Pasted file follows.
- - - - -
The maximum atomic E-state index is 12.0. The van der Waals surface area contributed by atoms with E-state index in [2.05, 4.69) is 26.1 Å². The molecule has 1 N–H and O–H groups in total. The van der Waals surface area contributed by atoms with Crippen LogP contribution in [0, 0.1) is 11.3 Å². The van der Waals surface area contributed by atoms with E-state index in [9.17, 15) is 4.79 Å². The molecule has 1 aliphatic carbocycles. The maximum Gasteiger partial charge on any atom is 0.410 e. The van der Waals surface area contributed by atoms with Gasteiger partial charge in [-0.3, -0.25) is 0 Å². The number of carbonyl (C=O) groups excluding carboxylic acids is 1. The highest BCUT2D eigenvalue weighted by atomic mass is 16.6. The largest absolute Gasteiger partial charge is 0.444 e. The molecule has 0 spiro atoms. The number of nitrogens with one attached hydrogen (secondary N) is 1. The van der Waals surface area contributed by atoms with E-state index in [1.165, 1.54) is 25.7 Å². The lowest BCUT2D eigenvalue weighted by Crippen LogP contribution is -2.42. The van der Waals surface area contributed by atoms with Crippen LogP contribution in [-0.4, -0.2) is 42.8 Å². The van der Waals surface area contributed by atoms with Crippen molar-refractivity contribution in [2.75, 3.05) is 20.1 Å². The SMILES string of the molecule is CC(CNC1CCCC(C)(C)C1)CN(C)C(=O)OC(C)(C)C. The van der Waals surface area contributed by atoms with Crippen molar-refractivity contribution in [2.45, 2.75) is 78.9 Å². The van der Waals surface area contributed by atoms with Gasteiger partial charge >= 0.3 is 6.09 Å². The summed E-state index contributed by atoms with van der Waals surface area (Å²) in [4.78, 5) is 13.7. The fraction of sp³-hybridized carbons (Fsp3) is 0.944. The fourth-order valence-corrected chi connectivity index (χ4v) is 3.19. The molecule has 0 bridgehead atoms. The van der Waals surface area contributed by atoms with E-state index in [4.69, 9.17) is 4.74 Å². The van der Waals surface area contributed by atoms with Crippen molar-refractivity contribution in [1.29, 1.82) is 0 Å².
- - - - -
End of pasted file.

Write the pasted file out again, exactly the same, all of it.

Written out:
The maximum atomic E-state index is 12.0. The van der Waals surface area contributed by atoms with E-state index in [2.05, 4.69) is 26.1 Å². The molecule has 1 N–H and O–H groups in total. The van der Waals surface area contributed by atoms with Crippen LogP contribution in [0, 0.1) is 11.3 Å². The van der Waals surface area contributed by atoms with E-state index in [9.17, 15) is 4.79 Å². The molecule has 1 aliphatic carbocycles. The maximum Gasteiger partial charge on any atom is 0.410 e. The van der Waals surface area contributed by atoms with Gasteiger partial charge in [-0.3, -0.25) is 0 Å². The number of carbonyl (C=O) groups excluding carboxylic acids is 1. The highest BCUT2D eigenvalue weighted by atomic mass is 16.6. The largest absolute Gasteiger partial charge is 0.444 e. The molecule has 0 spiro atoms. The number of nitrogens with one attached hydrogen (secondary N) is 1. The van der Waals surface area contributed by atoms with E-state index in [1.165, 1.54) is 25.7 Å². The lowest BCUT2D eigenvalue weighted by Crippen LogP contribution is -2.42. The van der Waals surface area contributed by atoms with Crippen LogP contribution in [-0.4, -0.2) is 42.8 Å². The van der Waals surface area contributed by atoms with Crippen molar-refractivity contribution in [2.75, 3.05) is 20.1 Å². The SMILES string of the molecule is CC(CNC1CCCC(C)(C)C1)CN(C)C(=O)OC(C)(C)C. The van der Waals surface area contributed by atoms with Crippen molar-refractivity contribution in [2.45, 2.75) is 78.9 Å². The van der Waals surface area contributed by atoms with Gasteiger partial charge >= 0.3 is 6.09 Å². The summed E-state index contributed by atoms with van der Waals surface area (Å²) in [4.78, 5) is 13.7. The fraction of sp³-hybridized carbons (Fsp3) is 0.944. The fourth-order valence-corrected chi connectivity index (χ4v) is 3.19. The molecule has 0 bridgehead atoms. The van der Waals surface area contributed by atoms with E-state index in [4.69, 9.17) is 4.74 Å². The van der Waals surface area contributed by atoms with Crippen molar-refractivity contribution in [1.29, 1.82) is 0 Å².